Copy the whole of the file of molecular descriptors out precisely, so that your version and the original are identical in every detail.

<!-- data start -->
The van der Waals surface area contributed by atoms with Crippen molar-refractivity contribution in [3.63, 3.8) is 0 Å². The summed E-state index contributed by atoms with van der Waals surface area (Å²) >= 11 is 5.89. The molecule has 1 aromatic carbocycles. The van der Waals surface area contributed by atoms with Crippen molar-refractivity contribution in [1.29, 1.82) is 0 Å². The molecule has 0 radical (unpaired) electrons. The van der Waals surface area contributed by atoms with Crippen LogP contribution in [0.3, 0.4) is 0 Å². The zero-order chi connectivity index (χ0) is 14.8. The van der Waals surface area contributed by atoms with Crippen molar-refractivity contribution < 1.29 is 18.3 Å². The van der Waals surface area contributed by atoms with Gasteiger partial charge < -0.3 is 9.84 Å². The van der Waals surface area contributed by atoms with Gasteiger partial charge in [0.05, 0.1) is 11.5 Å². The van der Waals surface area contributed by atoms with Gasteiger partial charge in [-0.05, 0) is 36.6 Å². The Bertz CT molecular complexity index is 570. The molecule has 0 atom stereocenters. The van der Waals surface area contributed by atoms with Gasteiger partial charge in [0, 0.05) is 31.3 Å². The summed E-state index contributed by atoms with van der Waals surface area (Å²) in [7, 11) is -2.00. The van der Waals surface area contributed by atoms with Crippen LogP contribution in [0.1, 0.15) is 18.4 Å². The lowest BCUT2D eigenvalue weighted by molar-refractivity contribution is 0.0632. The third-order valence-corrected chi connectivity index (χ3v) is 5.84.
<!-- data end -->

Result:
The van der Waals surface area contributed by atoms with Crippen molar-refractivity contribution in [3.63, 3.8) is 0 Å². The summed E-state index contributed by atoms with van der Waals surface area (Å²) >= 11 is 5.89. The molecule has 1 aromatic carbocycles. The van der Waals surface area contributed by atoms with Crippen molar-refractivity contribution in [1.29, 1.82) is 0 Å². The molecule has 0 radical (unpaired) electrons. The van der Waals surface area contributed by atoms with Crippen LogP contribution in [0.3, 0.4) is 0 Å². The zero-order chi connectivity index (χ0) is 14.8. The van der Waals surface area contributed by atoms with Crippen molar-refractivity contribution < 1.29 is 18.3 Å². The van der Waals surface area contributed by atoms with Gasteiger partial charge < -0.3 is 9.84 Å². The van der Waals surface area contributed by atoms with Gasteiger partial charge in [0.05, 0.1) is 11.5 Å². The van der Waals surface area contributed by atoms with Gasteiger partial charge in [-0.05, 0) is 36.6 Å². The Bertz CT molecular complexity index is 570. The molecule has 0 atom stereocenters. The van der Waals surface area contributed by atoms with Gasteiger partial charge in [0, 0.05) is 31.3 Å². The summed E-state index contributed by atoms with van der Waals surface area (Å²) in [7, 11) is -2.00. The van der Waals surface area contributed by atoms with Crippen LogP contribution in [0.1, 0.15) is 18.4 Å². The lowest BCUT2D eigenvalue weighted by molar-refractivity contribution is 0.0632. The third-order valence-corrected chi connectivity index (χ3v) is 5.84.